Keeping our pets free of fleas and ticks has become a year-round challenge in Westchester County. The good news is that you can significantly reduce your pet's risk of a flea and tick-borne diseases by taking just a few simple preventive steps.
Topical and oral flea and tick medications are very effective at keeping fleas and ticks off dogs and cats. Not only do they kill adult fleas and ticks, but they also prevent the development of eggs and larvae. Our staff will recommend specific products for your pet given their lifestyle and health history.
Make sure you check your dog or cat for ticks every time they return from outside, especially if they spent time in tall grasses or weeds. Here's how:
Remove ticks with tweezers, grasping it's head as close to your pet's skin as possible and pulling it straight out. Don't crush the tick's body when removing it. Place the removed tick in a sealed jar or ziplock bag. If your pet develops a rash or symptoms of Lyme disease over the next few weeks, bring the tick to us so we can test it for Lyme or other tick-borne diseases.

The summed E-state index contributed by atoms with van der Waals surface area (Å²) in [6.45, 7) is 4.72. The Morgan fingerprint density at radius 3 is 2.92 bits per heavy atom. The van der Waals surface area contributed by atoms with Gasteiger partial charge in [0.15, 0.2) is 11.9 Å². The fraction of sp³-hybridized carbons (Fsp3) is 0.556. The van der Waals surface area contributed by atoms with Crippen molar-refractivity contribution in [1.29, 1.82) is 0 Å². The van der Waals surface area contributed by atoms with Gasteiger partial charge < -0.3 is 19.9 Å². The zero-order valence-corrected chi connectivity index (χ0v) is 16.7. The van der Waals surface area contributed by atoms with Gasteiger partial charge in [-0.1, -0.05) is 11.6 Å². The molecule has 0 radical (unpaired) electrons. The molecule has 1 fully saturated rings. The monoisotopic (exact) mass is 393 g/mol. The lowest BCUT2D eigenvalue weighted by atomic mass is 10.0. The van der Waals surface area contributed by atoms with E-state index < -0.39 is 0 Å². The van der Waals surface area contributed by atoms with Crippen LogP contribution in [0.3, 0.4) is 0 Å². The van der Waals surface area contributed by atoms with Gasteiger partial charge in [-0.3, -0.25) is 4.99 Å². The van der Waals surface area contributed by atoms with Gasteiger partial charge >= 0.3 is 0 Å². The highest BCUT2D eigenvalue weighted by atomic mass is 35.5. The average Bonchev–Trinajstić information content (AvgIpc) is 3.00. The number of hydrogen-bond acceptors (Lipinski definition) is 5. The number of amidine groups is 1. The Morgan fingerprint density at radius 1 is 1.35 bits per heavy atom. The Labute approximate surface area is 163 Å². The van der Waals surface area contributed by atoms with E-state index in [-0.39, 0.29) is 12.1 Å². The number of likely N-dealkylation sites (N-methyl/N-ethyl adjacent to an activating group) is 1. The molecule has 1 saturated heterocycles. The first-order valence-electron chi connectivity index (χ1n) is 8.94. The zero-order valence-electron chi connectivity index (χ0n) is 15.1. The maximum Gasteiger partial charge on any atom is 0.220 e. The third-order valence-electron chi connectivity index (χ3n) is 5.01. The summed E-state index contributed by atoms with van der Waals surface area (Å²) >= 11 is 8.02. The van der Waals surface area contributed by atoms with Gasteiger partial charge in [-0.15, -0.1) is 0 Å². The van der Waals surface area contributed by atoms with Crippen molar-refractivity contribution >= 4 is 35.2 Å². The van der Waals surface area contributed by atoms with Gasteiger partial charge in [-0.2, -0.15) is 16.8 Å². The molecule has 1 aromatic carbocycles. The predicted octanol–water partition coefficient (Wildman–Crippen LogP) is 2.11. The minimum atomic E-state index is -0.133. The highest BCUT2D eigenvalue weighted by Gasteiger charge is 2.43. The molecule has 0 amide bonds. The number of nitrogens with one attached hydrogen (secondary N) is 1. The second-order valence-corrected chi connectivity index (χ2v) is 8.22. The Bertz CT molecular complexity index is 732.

Often, you can see the fleas on your pet's fur, especially around the head, neck and rump. If your dog or cat is frequently scratching, licking, or biting its fur or skin, it may have fleas. Check their fur for small deposits that look like dirt in your pet's fur or white eggs.
Be sure to tell us if you suspect your pet may have fleas, as flea bites can cause skin infections, and a variety of health problems -- even anemia!
Use a pet-safe flea and tick spray on your grass and bushes shrubs -- look for one that kills both adult fleas, ticks, eggs, and larvae. Caution - even when using a pet-safe spray, be sure to wait until the spray dries completely before letting your pets or children back on the grass! The effective term of sprays typically varies from one to three months.
Deer, raccoons and other mammals often carry ticks into your yard. Consider building a fence to prevent them from coming into your yard. Mice are also common carriers of ticks.